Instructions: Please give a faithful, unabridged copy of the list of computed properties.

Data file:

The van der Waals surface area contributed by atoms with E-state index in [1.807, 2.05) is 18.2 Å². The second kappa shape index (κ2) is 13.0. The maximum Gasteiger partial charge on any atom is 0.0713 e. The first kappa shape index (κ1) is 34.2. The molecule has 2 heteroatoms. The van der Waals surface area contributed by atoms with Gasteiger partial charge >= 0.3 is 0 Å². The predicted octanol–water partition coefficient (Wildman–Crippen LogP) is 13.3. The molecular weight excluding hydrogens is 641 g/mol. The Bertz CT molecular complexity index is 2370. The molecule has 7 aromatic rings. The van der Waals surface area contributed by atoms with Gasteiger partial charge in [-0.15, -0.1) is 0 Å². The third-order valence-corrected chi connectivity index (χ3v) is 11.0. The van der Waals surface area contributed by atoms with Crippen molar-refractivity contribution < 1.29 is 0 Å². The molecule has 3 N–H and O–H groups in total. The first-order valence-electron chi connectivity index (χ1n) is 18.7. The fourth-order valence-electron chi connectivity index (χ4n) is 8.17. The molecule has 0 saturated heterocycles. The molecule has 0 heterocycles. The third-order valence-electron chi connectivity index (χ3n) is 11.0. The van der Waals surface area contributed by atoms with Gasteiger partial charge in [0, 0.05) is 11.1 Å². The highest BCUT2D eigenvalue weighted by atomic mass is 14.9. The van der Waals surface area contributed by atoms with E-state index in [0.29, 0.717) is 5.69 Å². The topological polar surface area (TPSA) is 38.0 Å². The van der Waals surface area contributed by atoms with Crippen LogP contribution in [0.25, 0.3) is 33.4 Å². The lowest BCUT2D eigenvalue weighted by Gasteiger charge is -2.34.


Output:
The van der Waals surface area contributed by atoms with E-state index in [1.807, 2.05) is 18.2 Å². The second kappa shape index (κ2) is 13.0. The maximum Gasteiger partial charge on any atom is 0.0713 e. The first kappa shape index (κ1) is 34.2. The molecule has 2 heteroatoms. The van der Waals surface area contributed by atoms with Gasteiger partial charge >= 0.3 is 0 Å². The predicted octanol–water partition coefficient (Wildman–Crippen LogP) is 13.3. The molecular weight excluding hydrogens is 641 g/mol. The Bertz CT molecular complexity index is 2370. The molecule has 7 aromatic rings. The van der Waals surface area contributed by atoms with Gasteiger partial charge in [-0.15, -0.1) is 0 Å². The third-order valence-corrected chi connectivity index (χ3v) is 11.0. The van der Waals surface area contributed by atoms with Crippen molar-refractivity contribution < 1.29 is 0 Å². The molecule has 3 N–H and O–H groups in total. The first-order valence-electron chi connectivity index (χ1n) is 18.7. The fourth-order valence-electron chi connectivity index (χ4n) is 8.17. The molecule has 0 saturated heterocycles. The molecule has 0 heterocycles. The third-order valence-electron chi connectivity index (χ3n) is 11.0. The van der Waals surface area contributed by atoms with Gasteiger partial charge in [0, 0.05) is 11.1 Å². The highest BCUT2D eigenvalue weighted by atomic mass is 14.9. The van der Waals surface area contributed by atoms with E-state index in [0.29, 0.717) is 5.69 Å². The topological polar surface area (TPSA) is 38.0 Å². The van der Waals surface area contributed by atoms with Crippen LogP contribution in [0.25, 0.3) is 33.4 Å². The lowest BCUT2D eigenvalue weighted by Gasteiger charge is -2.34.